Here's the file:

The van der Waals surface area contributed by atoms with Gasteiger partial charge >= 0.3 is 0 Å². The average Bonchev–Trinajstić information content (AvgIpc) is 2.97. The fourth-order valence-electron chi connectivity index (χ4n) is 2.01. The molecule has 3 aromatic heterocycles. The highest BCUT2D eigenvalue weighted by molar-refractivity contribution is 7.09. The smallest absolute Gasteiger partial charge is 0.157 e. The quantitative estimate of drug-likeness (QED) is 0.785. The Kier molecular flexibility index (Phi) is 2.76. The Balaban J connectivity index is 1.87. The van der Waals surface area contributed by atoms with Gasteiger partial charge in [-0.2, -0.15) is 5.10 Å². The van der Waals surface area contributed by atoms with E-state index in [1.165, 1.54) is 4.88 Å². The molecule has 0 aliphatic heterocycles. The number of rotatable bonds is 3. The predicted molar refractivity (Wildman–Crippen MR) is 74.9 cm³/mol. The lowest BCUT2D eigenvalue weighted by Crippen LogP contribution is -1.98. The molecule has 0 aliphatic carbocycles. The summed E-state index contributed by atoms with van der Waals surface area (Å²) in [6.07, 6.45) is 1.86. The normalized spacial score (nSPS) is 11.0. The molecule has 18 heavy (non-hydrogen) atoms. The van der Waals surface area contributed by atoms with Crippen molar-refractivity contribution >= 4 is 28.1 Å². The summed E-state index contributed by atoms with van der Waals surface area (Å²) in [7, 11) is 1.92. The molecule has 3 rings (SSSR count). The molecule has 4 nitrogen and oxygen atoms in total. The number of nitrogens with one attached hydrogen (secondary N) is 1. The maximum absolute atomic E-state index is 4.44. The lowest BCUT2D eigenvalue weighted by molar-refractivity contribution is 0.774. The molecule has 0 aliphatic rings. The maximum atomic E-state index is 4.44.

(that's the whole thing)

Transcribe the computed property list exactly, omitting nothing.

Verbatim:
The van der Waals surface area contributed by atoms with Gasteiger partial charge >= 0.3 is 0 Å². The average Bonchev–Trinajstić information content (AvgIpc) is 2.97. The fourth-order valence-electron chi connectivity index (χ4n) is 2.01. The molecule has 3 aromatic heterocycles. The highest BCUT2D eigenvalue weighted by molar-refractivity contribution is 7.09. The smallest absolute Gasteiger partial charge is 0.157 e. The quantitative estimate of drug-likeness (QED) is 0.785. The Kier molecular flexibility index (Phi) is 2.76. The Balaban J connectivity index is 1.87. The van der Waals surface area contributed by atoms with Gasteiger partial charge in [-0.2, -0.15) is 5.10 Å². The van der Waals surface area contributed by atoms with E-state index in [1.165, 1.54) is 4.88 Å². The molecule has 0 aliphatic heterocycles. The number of rotatable bonds is 3. The predicted molar refractivity (Wildman–Crippen MR) is 74.9 cm³/mol. The lowest BCUT2D eigenvalue weighted by Crippen LogP contribution is -1.98. The molecule has 0 aliphatic carbocycles. The summed E-state index contributed by atoms with van der Waals surface area (Å²) in [6.07, 6.45) is 1.86. The normalized spacial score (nSPS) is 11.0. The molecule has 18 heavy (non-hydrogen) atoms. The van der Waals surface area contributed by atoms with Crippen molar-refractivity contribution >= 4 is 28.1 Å². The summed E-state index contributed by atoms with van der Waals surface area (Å²) in [7, 11) is 1.92. The molecule has 3 rings (SSSR count). The molecule has 4 nitrogen and oxygen atoms in total. The number of nitrogens with one attached hydrogen (secondary N) is 1. The maximum absolute atomic E-state index is 4.44. The lowest BCUT2D eigenvalue weighted by molar-refractivity contribution is 0.774. The molecule has 0 aliphatic rings. The maximum atomic E-state index is 4.44.